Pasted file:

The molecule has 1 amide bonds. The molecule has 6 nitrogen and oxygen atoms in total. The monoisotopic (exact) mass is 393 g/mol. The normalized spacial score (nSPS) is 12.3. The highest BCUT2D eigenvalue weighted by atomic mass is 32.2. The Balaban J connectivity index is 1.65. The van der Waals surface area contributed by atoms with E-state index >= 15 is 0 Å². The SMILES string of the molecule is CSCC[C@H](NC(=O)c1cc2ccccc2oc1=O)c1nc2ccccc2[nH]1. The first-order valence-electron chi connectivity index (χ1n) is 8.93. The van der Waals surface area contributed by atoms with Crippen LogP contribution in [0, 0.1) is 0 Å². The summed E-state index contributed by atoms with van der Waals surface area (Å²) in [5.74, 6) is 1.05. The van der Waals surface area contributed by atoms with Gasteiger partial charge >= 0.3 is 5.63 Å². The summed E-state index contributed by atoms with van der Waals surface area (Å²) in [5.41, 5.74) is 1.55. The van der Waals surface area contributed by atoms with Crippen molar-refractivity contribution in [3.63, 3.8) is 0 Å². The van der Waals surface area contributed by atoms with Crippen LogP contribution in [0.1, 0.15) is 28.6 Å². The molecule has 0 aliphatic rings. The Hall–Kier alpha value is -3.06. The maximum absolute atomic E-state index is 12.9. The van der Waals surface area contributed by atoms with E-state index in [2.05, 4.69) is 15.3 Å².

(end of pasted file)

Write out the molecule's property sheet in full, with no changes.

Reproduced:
The molecule has 1 amide bonds. The molecule has 6 nitrogen and oxygen atoms in total. The monoisotopic (exact) mass is 393 g/mol. The normalized spacial score (nSPS) is 12.3. The highest BCUT2D eigenvalue weighted by atomic mass is 32.2. The Balaban J connectivity index is 1.65. The van der Waals surface area contributed by atoms with E-state index >= 15 is 0 Å². The SMILES string of the molecule is CSCC[C@H](NC(=O)c1cc2ccccc2oc1=O)c1nc2ccccc2[nH]1. The first-order valence-electron chi connectivity index (χ1n) is 8.93. The van der Waals surface area contributed by atoms with Crippen LogP contribution in [0, 0.1) is 0 Å². The summed E-state index contributed by atoms with van der Waals surface area (Å²) in [5.74, 6) is 1.05. The van der Waals surface area contributed by atoms with Gasteiger partial charge >= 0.3 is 5.63 Å². The summed E-state index contributed by atoms with van der Waals surface area (Å²) in [5.41, 5.74) is 1.55. The van der Waals surface area contributed by atoms with Crippen molar-refractivity contribution in [3.63, 3.8) is 0 Å². The van der Waals surface area contributed by atoms with Crippen LogP contribution in [0.1, 0.15) is 28.6 Å². The molecule has 0 aliphatic rings. The Hall–Kier alpha value is -3.06. The maximum absolute atomic E-state index is 12.9. The van der Waals surface area contributed by atoms with E-state index in [2.05, 4.69) is 15.3 Å².